As I was scrolling through the news last week, a headline caught my eye – and for once, it wasn’t about coronavirus, local lockdowns or increased restrictions.
It was an interview with actress Isabella Rossellini and the top line read: “Ageing brings a lot of happiness. You get fatter and there’s more wrinkles – but there is freedom.”
Naturally, I had to click the link and read the full article, as the 68-year-old is clearly singing from my hymn sheet. Isabella talked about how her confidence has grown with age, and how she’s been able to seize life with both hands thanks to a “freedom” she didn’t have in her 20s and 30s.
Isabella explained: “The freedom is: I better do what I want to do now, because I’ll be dead soon.
“So this is my last chance. Also, there’s a serenity that comes – I had the career I had, good or bad, I did the best I could, and now I continue pursuing what is interesting to me.”
Her words really resonated with me, and it was heartening to see someone talk so passionately – and positively – about getting older. Today, so much of our culture is youth driven, and we often assume “young and beautiful” equals “happy”. But, in my experience, there are so many more benefits to getting older, which we don’t stop to consider.
Much of our first few decades are ruled by self-doubt, worry, striving to meet expectations and fear of the unknown, but when you’re older, those things seem to matter less, and you are filled with a sense of confidence and contentment that can only come with age. What’s more, with your children grown and living their own lives, you have more time (and money) to pursue what truly makes you happy.
Isabella, for example, went back to university in her mid-50s, while I have embraced new work (and play) opportunities outside of sport.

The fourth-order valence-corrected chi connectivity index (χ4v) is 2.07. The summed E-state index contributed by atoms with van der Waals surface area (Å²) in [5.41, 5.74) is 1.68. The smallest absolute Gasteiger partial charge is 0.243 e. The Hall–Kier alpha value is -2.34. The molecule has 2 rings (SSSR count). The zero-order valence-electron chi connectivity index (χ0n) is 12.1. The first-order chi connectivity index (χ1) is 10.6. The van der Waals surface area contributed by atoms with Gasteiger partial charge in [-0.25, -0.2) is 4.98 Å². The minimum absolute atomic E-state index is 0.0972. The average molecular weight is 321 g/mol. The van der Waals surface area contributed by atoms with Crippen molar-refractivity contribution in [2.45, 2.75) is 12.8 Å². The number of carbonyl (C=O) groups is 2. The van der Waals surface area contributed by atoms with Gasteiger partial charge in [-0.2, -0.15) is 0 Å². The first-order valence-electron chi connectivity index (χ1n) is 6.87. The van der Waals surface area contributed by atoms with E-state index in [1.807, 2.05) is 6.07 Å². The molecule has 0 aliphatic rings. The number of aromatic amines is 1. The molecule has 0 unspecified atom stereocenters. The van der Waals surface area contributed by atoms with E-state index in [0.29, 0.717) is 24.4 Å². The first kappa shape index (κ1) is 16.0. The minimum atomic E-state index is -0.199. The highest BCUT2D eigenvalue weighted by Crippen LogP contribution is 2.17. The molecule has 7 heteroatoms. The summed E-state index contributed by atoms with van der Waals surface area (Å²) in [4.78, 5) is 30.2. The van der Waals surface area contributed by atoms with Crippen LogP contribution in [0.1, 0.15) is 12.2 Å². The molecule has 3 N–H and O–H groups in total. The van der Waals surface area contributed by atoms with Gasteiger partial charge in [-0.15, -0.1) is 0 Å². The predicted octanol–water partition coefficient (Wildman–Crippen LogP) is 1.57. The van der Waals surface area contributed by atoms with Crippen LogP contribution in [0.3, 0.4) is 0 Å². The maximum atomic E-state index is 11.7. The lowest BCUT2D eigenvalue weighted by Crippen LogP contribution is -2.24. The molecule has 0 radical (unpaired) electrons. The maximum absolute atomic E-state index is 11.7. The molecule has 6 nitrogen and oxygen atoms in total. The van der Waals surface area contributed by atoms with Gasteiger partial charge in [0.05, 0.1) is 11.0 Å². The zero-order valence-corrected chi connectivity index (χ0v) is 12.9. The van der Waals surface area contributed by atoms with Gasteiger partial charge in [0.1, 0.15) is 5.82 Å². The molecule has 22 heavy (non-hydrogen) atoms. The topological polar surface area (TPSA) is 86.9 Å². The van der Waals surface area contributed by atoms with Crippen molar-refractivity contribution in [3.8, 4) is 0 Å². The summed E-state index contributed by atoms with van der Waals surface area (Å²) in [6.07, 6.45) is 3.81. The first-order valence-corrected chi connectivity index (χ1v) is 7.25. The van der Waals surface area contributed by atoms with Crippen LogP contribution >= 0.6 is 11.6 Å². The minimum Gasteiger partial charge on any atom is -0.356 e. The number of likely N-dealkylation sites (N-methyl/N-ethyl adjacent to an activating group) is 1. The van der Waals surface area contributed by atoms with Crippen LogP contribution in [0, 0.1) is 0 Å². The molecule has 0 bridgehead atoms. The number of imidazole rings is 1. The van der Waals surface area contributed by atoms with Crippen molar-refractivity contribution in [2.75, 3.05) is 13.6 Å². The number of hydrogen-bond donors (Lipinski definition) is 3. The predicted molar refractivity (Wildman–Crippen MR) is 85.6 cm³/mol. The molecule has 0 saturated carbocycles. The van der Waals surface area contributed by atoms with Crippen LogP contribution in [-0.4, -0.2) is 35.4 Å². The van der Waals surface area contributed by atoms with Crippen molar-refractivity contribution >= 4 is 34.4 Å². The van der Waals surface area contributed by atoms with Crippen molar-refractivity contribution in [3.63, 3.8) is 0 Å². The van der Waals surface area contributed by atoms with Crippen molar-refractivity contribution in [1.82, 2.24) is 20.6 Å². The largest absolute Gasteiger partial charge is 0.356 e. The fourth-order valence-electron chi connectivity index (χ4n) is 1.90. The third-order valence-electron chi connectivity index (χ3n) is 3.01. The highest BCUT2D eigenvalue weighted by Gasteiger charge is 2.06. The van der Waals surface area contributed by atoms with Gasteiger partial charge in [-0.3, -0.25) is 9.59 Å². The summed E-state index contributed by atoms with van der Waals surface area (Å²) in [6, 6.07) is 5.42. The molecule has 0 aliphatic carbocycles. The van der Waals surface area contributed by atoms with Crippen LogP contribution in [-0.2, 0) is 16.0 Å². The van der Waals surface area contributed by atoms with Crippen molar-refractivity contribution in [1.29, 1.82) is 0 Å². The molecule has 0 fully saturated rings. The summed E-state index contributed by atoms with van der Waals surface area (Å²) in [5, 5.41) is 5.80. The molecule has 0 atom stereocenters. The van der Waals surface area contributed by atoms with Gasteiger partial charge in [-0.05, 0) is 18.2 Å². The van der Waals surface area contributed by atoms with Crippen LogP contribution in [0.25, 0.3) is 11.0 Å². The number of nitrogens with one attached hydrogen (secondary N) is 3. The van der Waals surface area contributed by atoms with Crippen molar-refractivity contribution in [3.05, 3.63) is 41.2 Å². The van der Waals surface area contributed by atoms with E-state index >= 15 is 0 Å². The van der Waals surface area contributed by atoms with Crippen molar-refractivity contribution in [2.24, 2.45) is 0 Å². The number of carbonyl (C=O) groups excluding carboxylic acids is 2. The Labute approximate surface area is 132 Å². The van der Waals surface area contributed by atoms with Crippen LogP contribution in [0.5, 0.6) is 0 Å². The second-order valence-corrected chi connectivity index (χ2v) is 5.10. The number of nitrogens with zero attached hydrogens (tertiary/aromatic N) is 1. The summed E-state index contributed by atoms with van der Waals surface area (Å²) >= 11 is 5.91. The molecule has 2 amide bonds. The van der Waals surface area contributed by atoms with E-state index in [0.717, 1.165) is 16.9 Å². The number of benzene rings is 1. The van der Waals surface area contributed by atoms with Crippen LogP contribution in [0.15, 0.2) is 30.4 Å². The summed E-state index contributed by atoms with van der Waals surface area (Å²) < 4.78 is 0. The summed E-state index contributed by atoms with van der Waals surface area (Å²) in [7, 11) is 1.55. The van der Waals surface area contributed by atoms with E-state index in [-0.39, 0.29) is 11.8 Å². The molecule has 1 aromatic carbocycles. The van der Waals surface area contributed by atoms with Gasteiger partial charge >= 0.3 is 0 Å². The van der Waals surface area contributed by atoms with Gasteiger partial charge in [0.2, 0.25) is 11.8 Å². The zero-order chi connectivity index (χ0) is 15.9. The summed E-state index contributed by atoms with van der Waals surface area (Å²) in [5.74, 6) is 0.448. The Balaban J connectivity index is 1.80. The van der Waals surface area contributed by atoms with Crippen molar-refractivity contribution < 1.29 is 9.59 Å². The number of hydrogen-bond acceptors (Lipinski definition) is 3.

Everything I’ve done in the last 10 years, from dancing on Strictly and presenting TV shows to setting up my charitable foundation and cooking on MasterChef, has been about the enjoyment and experience – not to mention going totally outside my comfort zone. Most of us follow the same career path for 30 or 40 years (perhaps even more now with the retirement age slowly creeping up!) and so our 60s and beyond provide the perfect opportunity to get out of the fast lane and rediscover our lust for life.
It’s easy to think, “Oh no, I’m 60 and going into what Jane Fonda calls ‘the third act’ of life” – but that’s totally the wrong mindset. Ageing is about living life to the full, making the most of every moment, and remembering it’s never too late to try new things. That’s how I’ve chosen to see it, anyway.
I also hope Isabella’s wisdom, and this column, make younger people realise the end of our working life doesn’t mean the end of new beginnings. Trust me, the last place you’ll find me is in the garden or making a fresh batch of scones. I’m just far too busy!
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